From 1970 on, the East-West conflict is eased by various internationally negotiated agreements. The Polish People’s Republic makes it easier to obtain exit visas. Many ethnic German immigrants reach Friedland by train. After the mandatory registration process, they travel on to their new homes in places throughout West Germany. Photographer: Karlheinz Otto, Museum Friedland
Family from Tajikistan waiting to register, June 1988
The end of the East-West conflict has a tangible impact on the Friedland camp. Many people seize the chance offered by the open borders to come to West Germany as ethnic German immigrants. From 1987 to 1990, the Friedland transit camp is completely overcrowded. The management has to limit its operations to the most essential, accommodating many arrivals outside the camp. Photographer unknown, Federal Archives, Image F079036-0007
Ethnic German immigrants from the former Soviet Union waiting to register in the transit camp, 2001
From 1990 to 2012, nearly all arrivals at the Friedland transit camp are from the Soviet Union and its successor states. The largest group are ethnic German immigrants; the remainder are Jewish immigrants. From 2000, Friedland is the sole initial reception centre for ethnic German immigrants in Germany. Photographer: Stefan Volk | laif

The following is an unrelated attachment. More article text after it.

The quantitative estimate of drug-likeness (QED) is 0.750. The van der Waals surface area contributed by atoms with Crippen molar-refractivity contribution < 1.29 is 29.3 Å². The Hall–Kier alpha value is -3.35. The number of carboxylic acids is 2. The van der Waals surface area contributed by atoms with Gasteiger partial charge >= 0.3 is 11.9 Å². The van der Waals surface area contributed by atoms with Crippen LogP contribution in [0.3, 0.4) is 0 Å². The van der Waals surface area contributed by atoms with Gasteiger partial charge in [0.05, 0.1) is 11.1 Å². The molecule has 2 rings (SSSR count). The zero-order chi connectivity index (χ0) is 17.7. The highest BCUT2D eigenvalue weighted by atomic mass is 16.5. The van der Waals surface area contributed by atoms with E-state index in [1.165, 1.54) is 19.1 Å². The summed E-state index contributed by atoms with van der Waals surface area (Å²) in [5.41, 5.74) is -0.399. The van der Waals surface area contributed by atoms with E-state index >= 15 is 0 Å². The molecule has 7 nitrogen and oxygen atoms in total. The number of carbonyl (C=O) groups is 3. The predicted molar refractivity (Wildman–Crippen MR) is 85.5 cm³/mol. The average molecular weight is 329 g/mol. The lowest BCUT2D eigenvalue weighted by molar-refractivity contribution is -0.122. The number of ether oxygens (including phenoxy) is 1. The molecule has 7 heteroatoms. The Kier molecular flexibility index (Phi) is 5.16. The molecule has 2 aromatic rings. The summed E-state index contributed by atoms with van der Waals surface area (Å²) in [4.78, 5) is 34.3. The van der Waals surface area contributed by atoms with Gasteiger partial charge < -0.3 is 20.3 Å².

Family from Kosovo at the Christmas celebrations in the transit camp, 9.12.2014
From 2011, Friedland transit camp is also an initial reception centre for asylum seekers. It is responsible for refugees from Afghanistan, Eritrea, Iraq, Lebanon, Pakistan, the Russian Federation, Syria, Turkey and Vietnam. In this way, the work of the transit camp directly mirrors today’s global flashpoints. Photographer: Swen Pförtner, picture alliance/dpa
Syrian refugees on arrival by the Friedland bell, 11.9.2013
Every day, people from many countries arrive in the Friedland camp. They are fleeing from war and civil war, from persecution and suppression, from poverty and the lack of any future prospects. Those recognised as entitled to asylum or registered on humanitarian intake programmes – such as, for example, some Syrian refugees – are granted long-term residency in Germany. For the others, their future is uncertain. Photographer: Swen Pförtner, picture alliance/dpa